- Queensland Health have announced that 17 hospital patients have been put in danger by a batch of contaminated cancer drugs.
- In Western Australia, the state gov has announced it will cut 250 jobs between Sir Charles Gairdner and Osborne Park hospitals.
- Amid talks of a possible Medicare reform, the federal government is imploring that any changes made to the system will be to ensure sustainability.
- In QLD the state opposition says health minister Lawrence Springborg should launch an investigation into the QLD children’s hospital land deal if he is concerned about it.
Health News on HPR.
Queensland Health confirms 17 hospital patients given contaminated cancer drugs – by Francis Tapim
Queensland Health have announced that 17 hospital patients have been put in danger by a batch of contaminated cancer drugs. Qld Health’s acting deputy director-general Dr Jeanette Young, said the 17 patients in public and private hospitals across the state were administered the drugs, and were put at severe risk because of their lowered immune systems due to chemotherapy. Dr Young says none of the patients have shown adverse symptoms as yet, but are being closely monitored by doctors. The Therapeutic Good Administration issued a product recall notice for drugs manufactured by compound pharmacy Fresenius Kabi Australia last week. Affected batches of the drugs have been recalled.
State Government defends decision to cut 250 jobs from two Perth hospitals – by Jade McMillan
In Western Australia, the state gov has announced it will cut 250 jobs between Sir Charles Gairdner and Osborne Park hospitals. Health minister Kim Hames originally said around 200 jobs would be cut, but unions worry it could be as many as 500. Dr Hames said the staff reductions would occur through attrition and not renewing contracts over the coming months. He said the move was essential due to over-staffing, and stressed that patients will not be affected. Dr Hames said “North Metropolitan have gone well over their budget. There’s been a lot of people there that have been employed over the past 12 to 18 months that are in excess of the requirements for the number of patients they’ve got coming through the doors, which really haven’t increased at all during that time. They had to look through their budget, there was an independent study that was done to show the areas in which they were overstaffed, and it was in those areas that staff numbers have to be reduced.” The Health Services Union said almost 70 of its members in allied health roles are among the affected. HSU state secretary Dan Hill said there would be a negative impact on patient care.
Medicare: Liberal MP says Australians realise need for sustainable system, amid talk of GP co-payments – no author listed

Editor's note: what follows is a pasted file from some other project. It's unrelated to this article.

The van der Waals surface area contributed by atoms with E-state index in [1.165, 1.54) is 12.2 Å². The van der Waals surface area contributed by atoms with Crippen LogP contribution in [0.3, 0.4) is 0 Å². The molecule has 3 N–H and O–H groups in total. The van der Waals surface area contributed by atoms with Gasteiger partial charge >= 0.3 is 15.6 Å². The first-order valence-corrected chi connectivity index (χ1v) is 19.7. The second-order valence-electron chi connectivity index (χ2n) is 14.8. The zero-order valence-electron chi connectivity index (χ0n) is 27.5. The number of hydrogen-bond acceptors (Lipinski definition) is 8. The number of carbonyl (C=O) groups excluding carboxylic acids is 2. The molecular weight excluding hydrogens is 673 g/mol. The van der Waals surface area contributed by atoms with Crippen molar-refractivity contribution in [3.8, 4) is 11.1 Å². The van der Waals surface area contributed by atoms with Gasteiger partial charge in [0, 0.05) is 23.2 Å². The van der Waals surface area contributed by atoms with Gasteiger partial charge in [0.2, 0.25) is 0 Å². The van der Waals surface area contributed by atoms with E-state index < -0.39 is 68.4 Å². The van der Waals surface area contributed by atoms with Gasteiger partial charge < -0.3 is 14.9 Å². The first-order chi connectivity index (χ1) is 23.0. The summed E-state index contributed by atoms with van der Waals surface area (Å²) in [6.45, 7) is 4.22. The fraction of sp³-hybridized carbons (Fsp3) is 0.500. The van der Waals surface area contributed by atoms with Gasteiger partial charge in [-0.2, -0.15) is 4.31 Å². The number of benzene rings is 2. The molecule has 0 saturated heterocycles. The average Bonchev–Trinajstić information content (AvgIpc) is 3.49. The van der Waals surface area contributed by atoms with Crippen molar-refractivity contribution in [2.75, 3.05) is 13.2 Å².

Amid talks of a possible Medicare reform, the federal government is imploring that any changes made to the system will be to ensure sustainability. Health Minister Peter Dutton has risen the possibility of widescale changes, and wants to stage a ‘frank and fearless discussion’ about possible GP co-payments among other initiatives. Tony Abbott yesterday said the federal government will be the ‘best friend Medicare ever had’ but will not be talked into co-payments. Liberal frontbencher Steve Ciobo has given his opinion that Australians understand the obstacles of facing the budget. He said “All Australians would recognise that the nation’s finances need to be sustainable.
“As one of the biggest pieces of the fiscal jigsaw that is the Australian budget, there obviously is scope for there to be reform to ensure that Medicare is sustainable. The Prime Minister made comments yesterday that he’s a leopard that doesn’t change its spots and he’s on the record for many years now saying that the Coalition was the best friend of Medicare, so I think it’s prudent that we have a discussion about what is sustainable.
Qld Labor suggests Mater land deal be referred to auditor-general – Melinda Howells
In QLD the state opposition says health minister Lawrence Springborg should launch an investigation into the QLD children’s hospital land deal if he is concerned about it. Mr Springborg said the deal will put a future state government at the mercy of Mater. Labour health spokesperson JoAnn Miller has spurred Mr Springborg to take the matter higher. She said “If he’s got any issues or if he thinks anything’s been done wrong, he can refer it to the auditor-general. However, he’s picking on doctors all across Queensland, and now he’s picking on the Sisters of Mercy.